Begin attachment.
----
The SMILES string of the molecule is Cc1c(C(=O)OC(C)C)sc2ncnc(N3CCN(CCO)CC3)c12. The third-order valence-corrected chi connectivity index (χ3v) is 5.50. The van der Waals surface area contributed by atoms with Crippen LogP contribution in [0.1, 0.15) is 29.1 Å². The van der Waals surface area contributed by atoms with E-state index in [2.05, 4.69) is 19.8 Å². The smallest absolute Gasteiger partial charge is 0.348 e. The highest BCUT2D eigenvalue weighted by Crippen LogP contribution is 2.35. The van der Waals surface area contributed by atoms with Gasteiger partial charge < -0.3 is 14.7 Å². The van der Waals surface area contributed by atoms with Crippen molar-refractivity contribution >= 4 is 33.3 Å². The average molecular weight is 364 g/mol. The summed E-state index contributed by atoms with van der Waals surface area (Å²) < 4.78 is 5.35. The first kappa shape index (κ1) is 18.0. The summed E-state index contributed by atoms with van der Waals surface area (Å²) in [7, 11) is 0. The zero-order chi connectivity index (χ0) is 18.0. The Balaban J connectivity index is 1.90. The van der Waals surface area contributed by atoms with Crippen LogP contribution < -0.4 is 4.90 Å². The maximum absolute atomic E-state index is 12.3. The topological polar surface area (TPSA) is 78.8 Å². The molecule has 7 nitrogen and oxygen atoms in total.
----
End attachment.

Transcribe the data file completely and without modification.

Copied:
The SMILES string of the molecule is Cc1c(C(=O)OC(C)C)sc2ncnc(N3CCN(CCO)CC3)c12. The third-order valence-corrected chi connectivity index (χ3v) is 5.50. The van der Waals surface area contributed by atoms with Crippen LogP contribution in [0.1, 0.15) is 29.1 Å². The van der Waals surface area contributed by atoms with E-state index in [2.05, 4.69) is 19.8 Å². The smallest absolute Gasteiger partial charge is 0.348 e. The highest BCUT2D eigenvalue weighted by Crippen LogP contribution is 2.35. The van der Waals surface area contributed by atoms with Gasteiger partial charge < -0.3 is 14.7 Å². The van der Waals surface area contributed by atoms with Crippen molar-refractivity contribution >= 4 is 33.3 Å². The average molecular weight is 364 g/mol. The summed E-state index contributed by atoms with van der Waals surface area (Å²) < 4.78 is 5.35. The first kappa shape index (κ1) is 18.0. The summed E-state index contributed by atoms with van der Waals surface area (Å²) in [7, 11) is 0. The zero-order chi connectivity index (χ0) is 18.0. The Balaban J connectivity index is 1.90. The van der Waals surface area contributed by atoms with Crippen LogP contribution < -0.4 is 4.90 Å². The maximum absolute atomic E-state index is 12.3. The topological polar surface area (TPSA) is 78.8 Å². The molecule has 7 nitrogen and oxygen atoms in total.